Dr Panos Koliastasis
PhD in Political Communication from Queen Mary University of London (QMUL), currently works as a Postdoctoral Researcher in the Department of Political Science and Public Administration of the University of Athens.
Prof Darren Lilleker
Professor of Political Communication at Bournemouth University
Section 2: Voters
- Cartographic perspectives of the 2020 U.S. election
- Vote switching from 2016 to 2020
- It’s the democracy, stupid
- An election in a time of distrust
- Polarization before and after the 2020 election
- The political psychology of Trumpism
- White evangelicals and white born again Christians in 2020
- Angry voters are (often) misinformed voters
- A Black, Latinx, and Independent alliance
- Believing Black women
- The sleeping giant awakens: Latinos in the 2020 election
- Trump won the senior vote because they thought he was best on the economy – not immigration
- Did German Americans again support Donald Trump?
There are many reasons this election is historical, two being the high turnout and the close result. Joe Biden has won the popular vote, by a narrow margin, and the Electoral College to become the 46th President of the U.S.. However, and independent of the final outcome, it is clear that Trump performed better than opinion polls expected and won more votes in 2020 than in 2016. The projected widespread rejection of his presidency has hardly taken place. Providing Trump departs the White House with a degree of credibility intact, it is probable that him and his America first vision will remain a strong force in the American political scene.
So, why didn’t voters reject Trump heavily? Permanent campaigning literature suggests newly elected governments and particularly newly elected presidents strive to retain the support of their electoral base, while building trust with the wider electorate, in order to secure a second term. Thus, from a political branding perspective, they tend to employ a communication strategy aiming to promote an effective brand consisting of six elements: values, reassurance, aspiration, uniqueness, simplicity and credibility. The latter seems to be of crucial importance since it requires that a president’s credibility depends heavily on the capacity to deliver on pre-election promises. As Trump failed to be re-elected, it would appear he failed to promote and protect his brand completely. However, this is not the whole story, examining his tenure from a political branding perspective allows us to better understand his political and electoral resilience.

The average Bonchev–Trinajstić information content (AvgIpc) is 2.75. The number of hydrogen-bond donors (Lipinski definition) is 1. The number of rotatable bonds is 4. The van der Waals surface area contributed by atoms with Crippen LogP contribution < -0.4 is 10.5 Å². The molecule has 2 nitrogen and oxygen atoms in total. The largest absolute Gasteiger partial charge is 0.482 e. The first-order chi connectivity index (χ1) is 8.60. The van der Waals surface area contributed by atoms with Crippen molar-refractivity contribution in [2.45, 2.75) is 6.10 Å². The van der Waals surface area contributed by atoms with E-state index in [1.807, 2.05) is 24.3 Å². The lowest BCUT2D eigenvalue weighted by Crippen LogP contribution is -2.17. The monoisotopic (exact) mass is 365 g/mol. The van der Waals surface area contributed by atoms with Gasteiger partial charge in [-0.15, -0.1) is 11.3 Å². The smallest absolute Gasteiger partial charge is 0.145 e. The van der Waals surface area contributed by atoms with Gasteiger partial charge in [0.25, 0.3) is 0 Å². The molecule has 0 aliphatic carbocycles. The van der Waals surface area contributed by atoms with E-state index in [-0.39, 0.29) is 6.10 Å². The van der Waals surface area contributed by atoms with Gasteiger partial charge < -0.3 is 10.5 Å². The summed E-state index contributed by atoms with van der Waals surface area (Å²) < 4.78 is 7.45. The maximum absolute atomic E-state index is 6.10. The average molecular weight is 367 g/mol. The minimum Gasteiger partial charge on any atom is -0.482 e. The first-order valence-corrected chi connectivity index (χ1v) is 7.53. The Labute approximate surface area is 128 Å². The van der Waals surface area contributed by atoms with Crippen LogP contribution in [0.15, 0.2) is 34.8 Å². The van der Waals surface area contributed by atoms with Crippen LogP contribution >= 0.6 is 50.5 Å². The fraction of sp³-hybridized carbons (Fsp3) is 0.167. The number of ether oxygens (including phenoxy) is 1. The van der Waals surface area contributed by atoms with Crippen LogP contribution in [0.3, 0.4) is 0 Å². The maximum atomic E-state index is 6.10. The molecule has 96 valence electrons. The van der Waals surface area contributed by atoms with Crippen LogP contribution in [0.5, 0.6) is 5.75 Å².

In 2016, Donald Trump came to office on the back of campaign which made key pledges including large tax cuts; implementing protectionist trade policies by imposing tariffs, mainly on China; limiting immigration by building a wall on the U.S.-Mexico border; and repealing the Obamacare Act. Four years later, there is evidence that he managed to keep a great deal of these promises. The Trump administration cut taxes for most American businesses bringing the top corporate income tax rate down from 35% to 21%, though it had pledged a 15% tax rate. Moreover, although the rich seem to have benefited the most by receiving over 50% of the total tax savings, most Americans saw their taxes burden reduced. Furthermore, Trump delivered on his promise to engage in a trade war with China, imposing tariffs on several products, withdrawing from the Trans-Pacific Partnership and renegotiating other trade agreements. In addition, he has so far constructed approximately 400 miles of border barriers, thought this falls short of the promise to close the entire 1000 miles of border. Lastly, even though he failed to dismantle the Obamacare, he never stopped trying to undermine it.
In any case and independent of his actual governing record, most of his supporters share the view that Trump delivered on his pledges. According to a pre-election opinion survey of the New York University conducted by YouGov, the great majority of those who voted for Trump in 2016 believed that the president broke fewer than on one in five pre-election pledges. Most importantly, this notion appeared to be strongly associated with their tendency to vote again for Trump in 2020.
Hence there is evidence Trump seems to have retained the trust of most of his support base. It is indicative that, as the exit poll suggests, from those who voted for Trump in 2016, 92% said they remained loyal in 2020. Therefore, we can safely claim that Trump managed to retain his credibility in the eyes of the great majority of his backers and hence turn, to some extent, the public agenda in his favor. The same exit poll showed that when given the choice of five issues, only 17% of the electorate prioritized the coronavirus pandemic as the most important issue facing the country. By focusing on the economy, Trump managed to control what factors were considered by his supporters when they cast their ballots.
Trump voters were most concerned with the economy (82%) and rebuilding the economy ‘even if it hurts efforts to contain coronavirus’ (76%), as well as law and order (71%). Biden supporters prioritized racial inequalities (91%), coronavirus (82%), containing the virus even if it hurts the economy (80%) and health care (63%). With extreme polarization regarding the record and style of the candidates across their supporters it is difficult to see how a Biden presidency can reconcile the differences. Trump’s strategy proved insufficient to secure him a second term. But it reflects two different visions for America, one of economic protectionism and closed borders, the other protecting the health of the people and promoting social unity. The latter may prove the biggest challenge given that just under half the electorate support Trumpism and so those ideas will likely remain a powerful force in the American politics.